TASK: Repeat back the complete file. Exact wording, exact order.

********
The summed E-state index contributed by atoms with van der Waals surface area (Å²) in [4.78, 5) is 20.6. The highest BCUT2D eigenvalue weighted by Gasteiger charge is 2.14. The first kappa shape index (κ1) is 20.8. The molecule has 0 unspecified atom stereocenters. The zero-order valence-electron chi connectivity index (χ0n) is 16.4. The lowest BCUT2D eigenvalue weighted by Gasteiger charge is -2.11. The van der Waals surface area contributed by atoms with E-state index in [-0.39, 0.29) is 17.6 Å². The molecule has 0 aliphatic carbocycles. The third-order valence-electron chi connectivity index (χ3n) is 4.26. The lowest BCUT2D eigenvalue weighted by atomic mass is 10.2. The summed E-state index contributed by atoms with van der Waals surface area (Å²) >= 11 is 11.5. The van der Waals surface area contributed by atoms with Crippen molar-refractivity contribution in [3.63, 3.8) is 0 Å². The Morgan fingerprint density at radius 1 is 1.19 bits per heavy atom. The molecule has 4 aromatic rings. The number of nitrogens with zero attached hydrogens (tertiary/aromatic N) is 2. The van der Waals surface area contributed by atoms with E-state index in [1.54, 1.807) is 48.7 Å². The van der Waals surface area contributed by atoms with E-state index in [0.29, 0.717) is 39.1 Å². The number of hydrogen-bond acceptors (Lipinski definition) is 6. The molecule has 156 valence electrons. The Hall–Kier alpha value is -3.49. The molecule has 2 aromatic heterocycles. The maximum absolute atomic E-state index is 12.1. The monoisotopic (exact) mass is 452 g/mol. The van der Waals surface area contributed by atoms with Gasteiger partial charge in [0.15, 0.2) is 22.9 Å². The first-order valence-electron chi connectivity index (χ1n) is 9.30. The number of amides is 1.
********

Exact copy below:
The summed E-state index contributed by atoms with van der Waals surface area (Å²) in [4.78, 5) is 20.6. The highest BCUT2D eigenvalue weighted by Gasteiger charge is 2.14. The first kappa shape index (κ1) is 20.8. The molecule has 0 unspecified atom stereocenters. The zero-order valence-electron chi connectivity index (χ0n) is 16.4. The lowest BCUT2D eigenvalue weighted by Gasteiger charge is -2.11. The van der Waals surface area contributed by atoms with E-state index in [-0.39, 0.29) is 17.6 Å². The molecule has 0 aliphatic carbocycles. The third-order valence-electron chi connectivity index (χ3n) is 4.26. The lowest BCUT2D eigenvalue weighted by atomic mass is 10.2. The summed E-state index contributed by atoms with van der Waals surface area (Å²) >= 11 is 11.5. The van der Waals surface area contributed by atoms with Crippen molar-refractivity contribution in [3.63, 3.8) is 0 Å². The Morgan fingerprint density at radius 1 is 1.19 bits per heavy atom. The molecule has 4 aromatic rings. The number of nitrogens with zero attached hydrogens (tertiary/aromatic N) is 2. The van der Waals surface area contributed by atoms with E-state index in [1.54, 1.807) is 48.7 Å². The van der Waals surface area contributed by atoms with E-state index in [0.29, 0.717) is 39.1 Å². The number of hydrogen-bond acceptors (Lipinski definition) is 6. The molecule has 156 valence electrons. The Hall–Kier alpha value is -3.49. The molecule has 2 aromatic heterocycles. The maximum absolute atomic E-state index is 12.1. The monoisotopic (exact) mass is 452 g/mol. The van der Waals surface area contributed by atoms with Gasteiger partial charge in [0.15, 0.2) is 22.9 Å². The first-order valence-electron chi connectivity index (χ1n) is 9.30. The number of amides is 1.